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Re: Legality of Fedora in production environment

Yes, I have some examples (in Russian). But there is no guarantee that it contains "currently expected" text...

It looks like Alan has the beginnings of something that we can use for the text.

In the meantime, you should try to scan/take photos of these certificates, put them up on the web, and send a link to the images to this thread.

In addition, if translations to English could be provided then that would be very helpful.

As I understand, when our local distributors say "don't download, buy our box with a paper", it is some kind of business for them -- i.e. to intimidate users and to force them to buy their boxes instead of free download. Currently I am even not sure that such a solution actually work, but they recommend it.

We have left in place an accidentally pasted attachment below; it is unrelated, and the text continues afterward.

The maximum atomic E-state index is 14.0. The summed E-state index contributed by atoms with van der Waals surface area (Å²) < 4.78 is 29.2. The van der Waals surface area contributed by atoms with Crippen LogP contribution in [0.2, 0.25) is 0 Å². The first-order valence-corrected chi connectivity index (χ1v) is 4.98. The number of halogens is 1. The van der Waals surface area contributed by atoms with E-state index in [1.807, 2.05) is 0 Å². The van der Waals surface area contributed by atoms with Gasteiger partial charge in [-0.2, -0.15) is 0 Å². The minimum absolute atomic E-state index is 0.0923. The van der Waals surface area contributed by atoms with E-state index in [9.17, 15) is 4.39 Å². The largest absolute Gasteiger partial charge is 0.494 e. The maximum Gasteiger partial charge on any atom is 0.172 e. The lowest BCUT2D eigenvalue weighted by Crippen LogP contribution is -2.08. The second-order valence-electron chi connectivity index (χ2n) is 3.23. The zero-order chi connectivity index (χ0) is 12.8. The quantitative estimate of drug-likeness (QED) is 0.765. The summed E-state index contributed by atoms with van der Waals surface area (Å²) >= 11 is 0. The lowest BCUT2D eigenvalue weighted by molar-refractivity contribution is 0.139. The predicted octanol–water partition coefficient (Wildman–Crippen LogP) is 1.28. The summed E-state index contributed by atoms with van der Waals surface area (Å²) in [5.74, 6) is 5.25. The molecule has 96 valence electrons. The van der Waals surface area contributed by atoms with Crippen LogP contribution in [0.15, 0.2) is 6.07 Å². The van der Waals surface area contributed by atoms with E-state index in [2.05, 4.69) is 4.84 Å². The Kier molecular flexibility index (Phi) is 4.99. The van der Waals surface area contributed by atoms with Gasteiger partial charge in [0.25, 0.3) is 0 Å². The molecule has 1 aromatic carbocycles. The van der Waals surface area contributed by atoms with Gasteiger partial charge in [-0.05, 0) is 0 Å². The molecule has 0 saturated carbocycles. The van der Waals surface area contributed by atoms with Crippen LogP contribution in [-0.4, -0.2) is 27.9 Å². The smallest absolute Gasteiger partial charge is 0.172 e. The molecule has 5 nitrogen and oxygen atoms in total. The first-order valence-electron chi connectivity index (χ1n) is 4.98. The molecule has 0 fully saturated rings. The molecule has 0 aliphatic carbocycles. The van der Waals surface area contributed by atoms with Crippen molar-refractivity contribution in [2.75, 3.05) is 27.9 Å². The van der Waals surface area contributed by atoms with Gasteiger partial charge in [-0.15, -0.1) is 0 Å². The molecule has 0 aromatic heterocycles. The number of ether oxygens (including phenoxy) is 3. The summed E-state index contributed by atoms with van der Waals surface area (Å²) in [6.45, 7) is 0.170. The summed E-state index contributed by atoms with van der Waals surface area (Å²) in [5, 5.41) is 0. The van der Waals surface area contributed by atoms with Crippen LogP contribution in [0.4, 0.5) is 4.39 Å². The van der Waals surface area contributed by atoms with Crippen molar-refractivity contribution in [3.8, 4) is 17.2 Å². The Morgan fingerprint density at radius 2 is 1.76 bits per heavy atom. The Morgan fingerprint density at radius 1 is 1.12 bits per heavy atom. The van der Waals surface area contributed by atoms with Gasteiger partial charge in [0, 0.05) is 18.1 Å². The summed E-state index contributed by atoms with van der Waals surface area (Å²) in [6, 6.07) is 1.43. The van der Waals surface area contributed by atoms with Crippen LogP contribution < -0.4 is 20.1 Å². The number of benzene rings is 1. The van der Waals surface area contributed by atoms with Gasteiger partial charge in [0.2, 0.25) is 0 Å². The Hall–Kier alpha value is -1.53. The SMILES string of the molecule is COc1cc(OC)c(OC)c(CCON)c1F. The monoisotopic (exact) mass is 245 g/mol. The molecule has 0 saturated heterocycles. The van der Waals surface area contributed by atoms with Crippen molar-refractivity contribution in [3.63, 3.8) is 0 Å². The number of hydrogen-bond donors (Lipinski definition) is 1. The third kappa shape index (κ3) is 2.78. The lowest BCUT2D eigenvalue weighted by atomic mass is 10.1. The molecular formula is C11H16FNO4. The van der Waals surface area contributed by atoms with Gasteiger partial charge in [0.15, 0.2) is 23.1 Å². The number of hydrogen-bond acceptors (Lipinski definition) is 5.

How unfortunate.

Sadly, that's not something the Fedora project or any of the individuals associated with it can do anything about.

However, what we can do is come up with an elaborate certificate, suitable for printing and stickering, capable of being beribboned, etc. Note this is not an actual legal document.

Expected by whom?... By the checking policeman?..


I think the text should be "as robast, as possible". Besides the "unlimited number of users and systems", it should say that "the holographic label is not required", that the label on the case "designed for M*crosoft" does not conflict with, etc.

BTW, one of the precedents is when sysadmin was arrested for absence of holographic labels on a computer with Linux. (Next day was released, surely). The police was instructed that each server must have holographic...

This seems like something that your local linux LUG, Unix group, or EFF should try to straighten out.


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